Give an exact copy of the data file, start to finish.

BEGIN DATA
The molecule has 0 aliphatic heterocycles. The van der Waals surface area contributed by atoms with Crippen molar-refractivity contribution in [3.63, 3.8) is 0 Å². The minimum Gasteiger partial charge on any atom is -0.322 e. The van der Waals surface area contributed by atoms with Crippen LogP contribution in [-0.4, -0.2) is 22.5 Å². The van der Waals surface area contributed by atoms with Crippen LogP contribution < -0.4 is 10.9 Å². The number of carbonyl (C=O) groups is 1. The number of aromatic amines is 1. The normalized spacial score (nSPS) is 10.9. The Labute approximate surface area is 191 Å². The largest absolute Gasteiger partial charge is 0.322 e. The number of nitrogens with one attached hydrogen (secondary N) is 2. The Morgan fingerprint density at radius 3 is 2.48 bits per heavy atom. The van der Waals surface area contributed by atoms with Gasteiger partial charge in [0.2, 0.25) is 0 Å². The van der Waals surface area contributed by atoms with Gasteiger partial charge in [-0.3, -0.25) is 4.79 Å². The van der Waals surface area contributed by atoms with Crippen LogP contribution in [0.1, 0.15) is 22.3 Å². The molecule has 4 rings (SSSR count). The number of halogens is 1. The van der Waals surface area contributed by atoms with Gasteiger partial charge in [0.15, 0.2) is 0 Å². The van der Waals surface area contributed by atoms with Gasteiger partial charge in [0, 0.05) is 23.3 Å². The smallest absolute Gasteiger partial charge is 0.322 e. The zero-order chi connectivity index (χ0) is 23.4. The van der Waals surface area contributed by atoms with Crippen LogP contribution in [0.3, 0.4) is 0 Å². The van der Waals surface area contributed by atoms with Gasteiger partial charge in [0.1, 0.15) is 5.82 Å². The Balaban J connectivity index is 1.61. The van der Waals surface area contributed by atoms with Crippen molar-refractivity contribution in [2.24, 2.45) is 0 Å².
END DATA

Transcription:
The molecule has 0 aliphatic heterocycles. The van der Waals surface area contributed by atoms with Crippen molar-refractivity contribution in [3.63, 3.8) is 0 Å². The minimum Gasteiger partial charge on any atom is -0.322 e. The van der Waals surface area contributed by atoms with Crippen LogP contribution in [-0.4, -0.2) is 22.5 Å². The van der Waals surface area contributed by atoms with Crippen LogP contribution < -0.4 is 10.9 Å². The number of carbonyl (C=O) groups is 1. The number of aromatic amines is 1. The normalized spacial score (nSPS) is 10.9. The Labute approximate surface area is 191 Å². The largest absolute Gasteiger partial charge is 0.322 e. The number of nitrogens with one attached hydrogen (secondary N) is 2. The Morgan fingerprint density at radius 3 is 2.48 bits per heavy atom. The van der Waals surface area contributed by atoms with Gasteiger partial charge in [0.2, 0.25) is 0 Å². The van der Waals surface area contributed by atoms with Gasteiger partial charge in [-0.3, -0.25) is 4.79 Å². The van der Waals surface area contributed by atoms with Crippen LogP contribution in [0.1, 0.15) is 22.3 Å². The molecule has 4 rings (SSSR count). The number of halogens is 1. The van der Waals surface area contributed by atoms with Gasteiger partial charge in [0.15, 0.2) is 0 Å². The van der Waals surface area contributed by atoms with Gasteiger partial charge in [0, 0.05) is 23.3 Å². The smallest absolute Gasteiger partial charge is 0.322 e. The zero-order chi connectivity index (χ0) is 23.4. The van der Waals surface area contributed by atoms with Crippen LogP contribution in [0.3, 0.4) is 0 Å². The van der Waals surface area contributed by atoms with Gasteiger partial charge in [0.1, 0.15) is 5.82 Å². The Balaban J connectivity index is 1.61. The van der Waals surface area contributed by atoms with Crippen molar-refractivity contribution in [2.24, 2.45) is 0 Å².